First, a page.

What to look for in a 1958 ranch for sale

UpNorthHeyFebruary 3, 2013

Are there any particular issues to look for in a 1958 ranch house?

I know the wiring has been updated and it now has vinyl siding and they said some insulation, but otherwise the plumbing and heating (baseboard radiators) look original. Can't see the roof due to snow.

If I move ahead, of course the offer will be contingent on a building inspection.

It feels like a solid house--did they build them better back then? Or is a 50 year-old house trouble?

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We have a 1959 home (not a ranch, though). Extremely solid and well built, much more so than most of homes we looked at that were built later. A 50's house isn't automatically trouble, but of course it depends on the house.

    Bookmark   February 3, 2013 at 8:59PM
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Check the attic and crawl space insulation. Ask for utility bill history. Older homes can be under insulated and generate high heating bills.

Run water in the tub and sinks and see how fast it drains. Old plumbing could have blockages in it.

    Bookmark   February 3, 2013 at 10:29PM
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We sold a 50's ranch when we retired & moved to our newly built home in Florida.

Let me tell you, our previous home was FAR better than our current one. It was much better built, and extremely solid.

We did have to insulate the 50's house, & also replaced the single pane windows. There were never any plumbing or electrical problems.


    Bookmark   February 4, 2013 at 9:44AM
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Check the water supply lines.

This period still saw a lot of galvanized steel supply lines, and they are well past there design life (around 30 years).

There may also be galvanized steel DWV lines, and they are well past design life.

For supply lines, open multiple faucets at the same time and see ow much flow decrease you see in longer lines (especially).

DWV lines rust out from the inside in, and may be very thin at this point, or even have debris plugging rusted through spots.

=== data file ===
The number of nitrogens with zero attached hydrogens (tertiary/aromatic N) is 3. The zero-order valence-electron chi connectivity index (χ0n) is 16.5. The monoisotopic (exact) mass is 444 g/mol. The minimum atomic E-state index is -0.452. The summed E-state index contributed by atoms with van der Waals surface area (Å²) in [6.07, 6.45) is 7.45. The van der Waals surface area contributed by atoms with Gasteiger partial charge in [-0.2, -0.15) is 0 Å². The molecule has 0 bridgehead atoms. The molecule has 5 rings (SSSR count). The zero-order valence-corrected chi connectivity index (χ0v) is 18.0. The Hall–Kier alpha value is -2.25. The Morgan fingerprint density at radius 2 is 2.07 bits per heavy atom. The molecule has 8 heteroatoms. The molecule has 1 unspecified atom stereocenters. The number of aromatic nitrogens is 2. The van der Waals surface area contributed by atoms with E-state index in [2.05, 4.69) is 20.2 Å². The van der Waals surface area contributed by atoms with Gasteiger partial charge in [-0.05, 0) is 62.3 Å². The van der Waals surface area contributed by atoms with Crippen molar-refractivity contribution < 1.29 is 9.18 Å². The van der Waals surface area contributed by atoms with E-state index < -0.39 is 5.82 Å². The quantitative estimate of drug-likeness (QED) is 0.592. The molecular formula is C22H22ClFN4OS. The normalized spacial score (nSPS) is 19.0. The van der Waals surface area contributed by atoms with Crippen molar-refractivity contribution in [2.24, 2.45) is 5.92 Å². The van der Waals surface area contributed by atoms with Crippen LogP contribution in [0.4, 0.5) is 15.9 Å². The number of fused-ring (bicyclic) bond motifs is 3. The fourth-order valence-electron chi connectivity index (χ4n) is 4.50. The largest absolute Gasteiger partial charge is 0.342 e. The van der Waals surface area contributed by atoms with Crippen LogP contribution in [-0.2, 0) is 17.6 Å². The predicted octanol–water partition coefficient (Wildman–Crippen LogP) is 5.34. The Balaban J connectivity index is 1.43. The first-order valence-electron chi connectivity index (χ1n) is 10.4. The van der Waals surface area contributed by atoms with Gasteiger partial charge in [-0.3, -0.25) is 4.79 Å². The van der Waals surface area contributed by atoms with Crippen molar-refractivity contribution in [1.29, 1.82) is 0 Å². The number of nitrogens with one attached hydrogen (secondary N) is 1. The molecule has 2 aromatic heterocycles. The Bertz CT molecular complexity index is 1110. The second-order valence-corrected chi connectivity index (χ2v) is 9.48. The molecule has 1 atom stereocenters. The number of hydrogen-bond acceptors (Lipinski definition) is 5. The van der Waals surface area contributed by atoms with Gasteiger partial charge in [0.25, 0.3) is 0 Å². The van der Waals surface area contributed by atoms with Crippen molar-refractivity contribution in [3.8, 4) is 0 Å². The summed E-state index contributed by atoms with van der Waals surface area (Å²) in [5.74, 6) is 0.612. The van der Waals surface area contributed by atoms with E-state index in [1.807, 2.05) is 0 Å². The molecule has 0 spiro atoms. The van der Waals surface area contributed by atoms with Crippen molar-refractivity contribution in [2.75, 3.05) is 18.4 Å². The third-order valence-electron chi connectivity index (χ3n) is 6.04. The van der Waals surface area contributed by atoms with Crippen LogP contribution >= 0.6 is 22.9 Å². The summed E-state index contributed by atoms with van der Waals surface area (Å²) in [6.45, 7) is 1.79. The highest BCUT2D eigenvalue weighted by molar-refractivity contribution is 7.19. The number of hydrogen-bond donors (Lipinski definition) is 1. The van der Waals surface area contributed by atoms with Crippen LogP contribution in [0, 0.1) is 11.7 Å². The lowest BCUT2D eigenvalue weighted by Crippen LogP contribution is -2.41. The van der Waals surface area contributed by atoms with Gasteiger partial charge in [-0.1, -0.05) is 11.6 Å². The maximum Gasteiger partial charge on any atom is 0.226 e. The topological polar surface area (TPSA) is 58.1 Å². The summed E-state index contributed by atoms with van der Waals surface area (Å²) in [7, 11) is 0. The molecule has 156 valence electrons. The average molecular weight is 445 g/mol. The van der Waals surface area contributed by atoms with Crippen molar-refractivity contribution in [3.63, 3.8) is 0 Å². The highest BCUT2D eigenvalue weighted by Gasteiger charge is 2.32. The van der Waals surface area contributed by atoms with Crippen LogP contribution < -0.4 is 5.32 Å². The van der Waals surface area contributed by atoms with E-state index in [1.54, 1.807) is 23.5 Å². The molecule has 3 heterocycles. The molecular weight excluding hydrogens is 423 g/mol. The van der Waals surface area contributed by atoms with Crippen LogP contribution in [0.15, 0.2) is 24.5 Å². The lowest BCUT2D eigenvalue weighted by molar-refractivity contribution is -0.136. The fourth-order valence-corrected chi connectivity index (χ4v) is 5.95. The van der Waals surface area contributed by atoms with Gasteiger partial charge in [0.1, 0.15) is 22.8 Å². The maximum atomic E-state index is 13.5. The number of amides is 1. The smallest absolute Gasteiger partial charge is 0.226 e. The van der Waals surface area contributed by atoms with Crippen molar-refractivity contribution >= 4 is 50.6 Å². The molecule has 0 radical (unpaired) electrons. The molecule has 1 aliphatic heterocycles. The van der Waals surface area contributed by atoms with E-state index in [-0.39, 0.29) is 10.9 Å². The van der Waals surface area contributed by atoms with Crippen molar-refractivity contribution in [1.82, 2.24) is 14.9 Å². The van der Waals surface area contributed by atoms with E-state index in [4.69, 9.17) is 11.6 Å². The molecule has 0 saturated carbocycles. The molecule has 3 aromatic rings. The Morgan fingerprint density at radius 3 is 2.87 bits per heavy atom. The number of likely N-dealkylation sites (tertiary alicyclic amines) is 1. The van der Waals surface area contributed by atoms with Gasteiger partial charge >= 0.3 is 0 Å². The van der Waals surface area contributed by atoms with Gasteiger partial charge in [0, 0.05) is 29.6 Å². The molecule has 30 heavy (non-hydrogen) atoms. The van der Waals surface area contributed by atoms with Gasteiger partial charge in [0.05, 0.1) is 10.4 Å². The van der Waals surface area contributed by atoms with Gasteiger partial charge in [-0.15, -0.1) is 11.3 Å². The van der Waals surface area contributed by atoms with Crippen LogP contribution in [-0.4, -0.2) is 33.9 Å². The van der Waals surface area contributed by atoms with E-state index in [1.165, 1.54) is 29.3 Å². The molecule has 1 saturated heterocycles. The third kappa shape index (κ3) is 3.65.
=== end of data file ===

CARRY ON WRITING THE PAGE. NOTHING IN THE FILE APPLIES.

Bookmark   February 4, 2013 at 11:03AM
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I would say on the average they were still building good in the 50's.

    Bookmark   February 4, 2013 at 1:02PM
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Fori is not pleased

It might have Orangeburg sewer piping (bituminous fiber pipe). If so, expect to have to replace it sooner or later. Really, all the plumbing might be ready to be replaced if it hasn't been, but it shouldn't be a surprise.

Totally worth a few plumber visits to enjoy the gracious 50s ranch lifestyle. :)

    Bookmark   February 5, 2013 at 3:22PM
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We have a 1951 home that we bought late last year. All of our previous homes were either built by us or built post-2000. We love our older home.

We are having some plumbing issues as noted above, due to galvanized pipes. Nothing too major though. We also upgraded our electricity panel from a 120 (I think!) to a 200 amp.

    Bookmark   February 10, 2013 at 7:35PM
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We've been in our 1949 home for 14 years. In that time we've upgraded our electrical service to 200 ($3000), replaced windows (17K), torn out both bathrooms (3K, but DIY), replaced part of cast iron main sewer pipe because is rusted (was pitched wrong in a spot so water sat in it, cost was rolled into basement finishing so not sure how much $$), new roof (5K). Those were the only age-related needs the house has had -- we're perpetual tinker-ers so we've also replaced doors and woodwork, added crown moulding. Well worth doing all of it, the house is built like a rock, and to be honest, our previous house was only 20 years old and on the verge of needing all of the same stuff -- the windows here were 55 years old before we replaced them, the ones in our 1980's house were 15 when they were showing signs of failure -- same with the bathrooms. I honestly think you're much better off with a mid-century build than with anything late 20th century. Really.

    Bookmark   February 14, 2013 at 10:12AM
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We purchased our 1952 house in 2004, and it's the best built house we've ever had. It's built like a tank, which we saw as it was taken down to the studs for a kitchen remodel. The thoughtful design, plaster walls, quality throughout have endeared it to us over the years. Fortunately, it was remodeled carefully over the years, and we've continued with that. I love the 50s tile in the bathrooms. We are replacing the vanity in our bathroom, but the tile walls, floor and shower stay. We have replaced the tile floor, not original to the kitchen, with hardwood and have put hardwood floors in the family room as well. The dining room has the original parquet hardwood, and that same parquet is under the carpet in the living room and bedrooms as well. When we had to replace some fittings for our shower and the guest bath, they proved to be American Standard and parts were still available. I love this house!

    Bookmark   February 15, 2013 at 3:15PM
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